- Wits University's Faculty of Health Sciences has called for the reopening of Charlotte Maxeke Johannesburg Academic Hospital.
- The hospital has been closed for more than two months following a fire.
- Wits medical students are assigned clinical work at the hospital.
Wits University's Health Sciences Faculty has joined the call to reopen Charlotte Maxeke Johannesburg Academic Hospital (CMAJH).
The hospital was closed after it was gutted by a fire nearly two months ago.
Medical students at the university use the academic hospital for their clinical work.
The university said with water issues at Rahima Moosa Mother and Child and Helen Joseph hospitals, the continued closure of Charlotte Maxeke meant healthcare in the province was constrained.
The institution added with the Covid-19 third wave, this might lead to the "collapse of an already unstable system".
"The loss of critical bed space at CMAJH has put undue pressure on other hospitals that are currently functioning at capacity. What we face is no longer just a health care crisis - it is a humanitarian crisis," said the Health Sciences Faculty's dean, Professor Martin Veller.
He added the hospital's closure not only had an impact on patients who needed care, but also on medical students.
"Although students allocated to CMAJH were distributed to other teaching hospitals, this only served to add to the burden and stress of clinicians trying to manage the service delivery crisis.
"Student numbers across the other clinical platforms have reached a level that prevents proper clinical exposure and training. Inadequate clinical training of undergraduate students has a knock-on effect on the capabilities of this group as future interns and doctors."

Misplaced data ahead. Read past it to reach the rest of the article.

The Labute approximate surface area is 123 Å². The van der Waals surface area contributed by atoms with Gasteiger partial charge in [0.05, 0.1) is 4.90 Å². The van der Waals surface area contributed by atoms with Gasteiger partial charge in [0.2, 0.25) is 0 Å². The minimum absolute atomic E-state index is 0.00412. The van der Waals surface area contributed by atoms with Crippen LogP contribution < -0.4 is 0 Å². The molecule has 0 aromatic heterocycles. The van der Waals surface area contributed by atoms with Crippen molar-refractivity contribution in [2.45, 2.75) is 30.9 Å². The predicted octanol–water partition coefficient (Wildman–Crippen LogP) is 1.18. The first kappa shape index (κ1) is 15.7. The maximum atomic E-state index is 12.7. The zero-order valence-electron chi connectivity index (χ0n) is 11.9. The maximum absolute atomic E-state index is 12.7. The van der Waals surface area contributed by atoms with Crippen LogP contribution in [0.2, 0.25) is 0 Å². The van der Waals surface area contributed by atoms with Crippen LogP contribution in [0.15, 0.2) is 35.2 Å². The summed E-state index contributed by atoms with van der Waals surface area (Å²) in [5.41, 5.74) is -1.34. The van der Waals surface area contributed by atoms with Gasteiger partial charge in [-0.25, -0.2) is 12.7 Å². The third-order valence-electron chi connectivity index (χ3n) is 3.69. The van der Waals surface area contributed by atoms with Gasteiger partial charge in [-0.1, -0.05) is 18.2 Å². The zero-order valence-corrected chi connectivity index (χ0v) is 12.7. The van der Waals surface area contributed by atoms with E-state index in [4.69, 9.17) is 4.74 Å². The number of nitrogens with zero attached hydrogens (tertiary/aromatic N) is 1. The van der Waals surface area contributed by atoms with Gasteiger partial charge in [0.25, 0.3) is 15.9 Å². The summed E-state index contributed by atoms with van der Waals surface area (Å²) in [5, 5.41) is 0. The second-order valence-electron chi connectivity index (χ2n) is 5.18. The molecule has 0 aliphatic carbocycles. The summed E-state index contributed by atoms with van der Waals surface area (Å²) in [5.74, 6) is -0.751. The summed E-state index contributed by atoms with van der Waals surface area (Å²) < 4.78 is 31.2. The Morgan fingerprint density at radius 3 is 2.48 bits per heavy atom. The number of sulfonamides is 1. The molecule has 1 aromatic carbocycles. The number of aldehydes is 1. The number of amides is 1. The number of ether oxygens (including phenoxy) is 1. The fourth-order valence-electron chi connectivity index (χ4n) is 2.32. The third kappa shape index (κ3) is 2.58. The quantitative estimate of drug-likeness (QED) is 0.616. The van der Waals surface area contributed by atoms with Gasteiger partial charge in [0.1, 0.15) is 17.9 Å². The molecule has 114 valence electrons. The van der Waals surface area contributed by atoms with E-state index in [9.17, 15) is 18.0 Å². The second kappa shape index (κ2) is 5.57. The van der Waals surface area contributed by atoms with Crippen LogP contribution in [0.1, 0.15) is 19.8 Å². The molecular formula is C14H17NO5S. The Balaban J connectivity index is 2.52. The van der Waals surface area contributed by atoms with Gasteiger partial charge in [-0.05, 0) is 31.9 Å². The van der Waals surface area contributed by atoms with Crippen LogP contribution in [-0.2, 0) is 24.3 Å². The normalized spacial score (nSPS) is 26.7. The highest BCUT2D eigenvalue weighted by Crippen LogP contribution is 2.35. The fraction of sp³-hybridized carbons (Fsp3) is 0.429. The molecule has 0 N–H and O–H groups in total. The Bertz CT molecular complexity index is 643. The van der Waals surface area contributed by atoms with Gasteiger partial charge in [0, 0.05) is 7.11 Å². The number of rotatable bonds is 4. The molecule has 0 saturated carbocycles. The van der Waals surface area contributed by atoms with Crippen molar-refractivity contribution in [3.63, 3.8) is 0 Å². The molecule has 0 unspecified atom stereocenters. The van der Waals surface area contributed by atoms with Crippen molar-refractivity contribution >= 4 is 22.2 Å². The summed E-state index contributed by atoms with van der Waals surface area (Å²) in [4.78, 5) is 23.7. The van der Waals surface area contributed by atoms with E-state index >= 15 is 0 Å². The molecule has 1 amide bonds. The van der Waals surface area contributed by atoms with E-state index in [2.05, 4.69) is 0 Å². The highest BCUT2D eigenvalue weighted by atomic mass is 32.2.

Last week, Gauteng Premier David Makhura said the provincial government wanted to declare the hospital a local state of disaster so it could reopen quicker.
This means while the building is being fixed and compliance issues are resolved, parts of the hospital might reopen.
The Wits Health Sciences Faculty believes this might be a good idea.
"It is our belief that our provincial health system simply cannot withstand the ongoing closure. The undamaged parts of CMAJH should be reopened as a matter of urgency to prevent further collapse of the system," it said.
Gauteng infrastructure department spokesperson Bongiwe Gambu said the hospital could not be reopened yet.
She added the work still outstanding was fixing all areas damaged by the fire, an occupational health and safety compliance that had to be put in place, and that all the necessary and legislated work on the fire had been done and complied with as required by the City of Johannesburg.
"The Department of Infrastructure continues to work around the clock, including on weekends, to ensure that work is done and that the hospital can be reopened soon. At this moment, we are unable to provide a date for such."